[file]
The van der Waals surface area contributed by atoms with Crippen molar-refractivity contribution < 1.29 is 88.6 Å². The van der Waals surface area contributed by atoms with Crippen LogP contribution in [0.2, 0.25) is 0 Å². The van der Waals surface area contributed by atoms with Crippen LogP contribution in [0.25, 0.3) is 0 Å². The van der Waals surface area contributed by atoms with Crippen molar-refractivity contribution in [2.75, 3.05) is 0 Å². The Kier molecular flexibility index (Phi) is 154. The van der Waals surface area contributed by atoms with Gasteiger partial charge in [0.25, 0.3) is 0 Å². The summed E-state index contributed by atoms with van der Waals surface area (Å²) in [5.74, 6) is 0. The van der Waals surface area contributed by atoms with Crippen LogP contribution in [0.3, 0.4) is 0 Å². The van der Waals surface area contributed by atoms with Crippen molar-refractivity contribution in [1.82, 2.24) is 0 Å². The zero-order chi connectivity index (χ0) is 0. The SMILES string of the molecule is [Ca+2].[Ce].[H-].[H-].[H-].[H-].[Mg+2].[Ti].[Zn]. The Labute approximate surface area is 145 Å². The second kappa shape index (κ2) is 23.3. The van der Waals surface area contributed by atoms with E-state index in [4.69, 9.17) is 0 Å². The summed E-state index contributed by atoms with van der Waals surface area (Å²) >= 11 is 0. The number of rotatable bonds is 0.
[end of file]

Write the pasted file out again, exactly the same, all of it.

The van der Waals surface area contributed by atoms with Crippen molar-refractivity contribution < 1.29 is 88.6 Å². The van der Waals surface area contributed by atoms with Crippen LogP contribution in [0.2, 0.25) is 0 Å². The van der Waals surface area contributed by atoms with Crippen LogP contribution in [0.25, 0.3) is 0 Å². The van der Waals surface area contributed by atoms with Crippen molar-refractivity contribution in [2.75, 3.05) is 0 Å². The Kier molecular flexibility index (Phi) is 154. The van der Waals surface area contributed by atoms with Gasteiger partial charge in [0.25, 0.3) is 0 Å². The summed E-state index contributed by atoms with van der Waals surface area (Å²) in [5.74, 6) is 0. The van der Waals surface area contributed by atoms with Crippen LogP contribution in [0.3, 0.4) is 0 Å². The van der Waals surface area contributed by atoms with Crippen molar-refractivity contribution in [1.82, 2.24) is 0 Å². The zero-order chi connectivity index (χ0) is 0. The SMILES string of the molecule is [Ca+2].[Ce].[H-].[H-].[H-].[H-].[Mg+2].[Ti].[Zn]. The Labute approximate surface area is 145 Å². The second kappa shape index (κ2) is 23.3. The van der Waals surface area contributed by atoms with E-state index in [4.69, 9.17) is 0 Å². The summed E-state index contributed by atoms with van der Waals surface area (Å²) >= 11 is 0. The number of rotatable bonds is 0.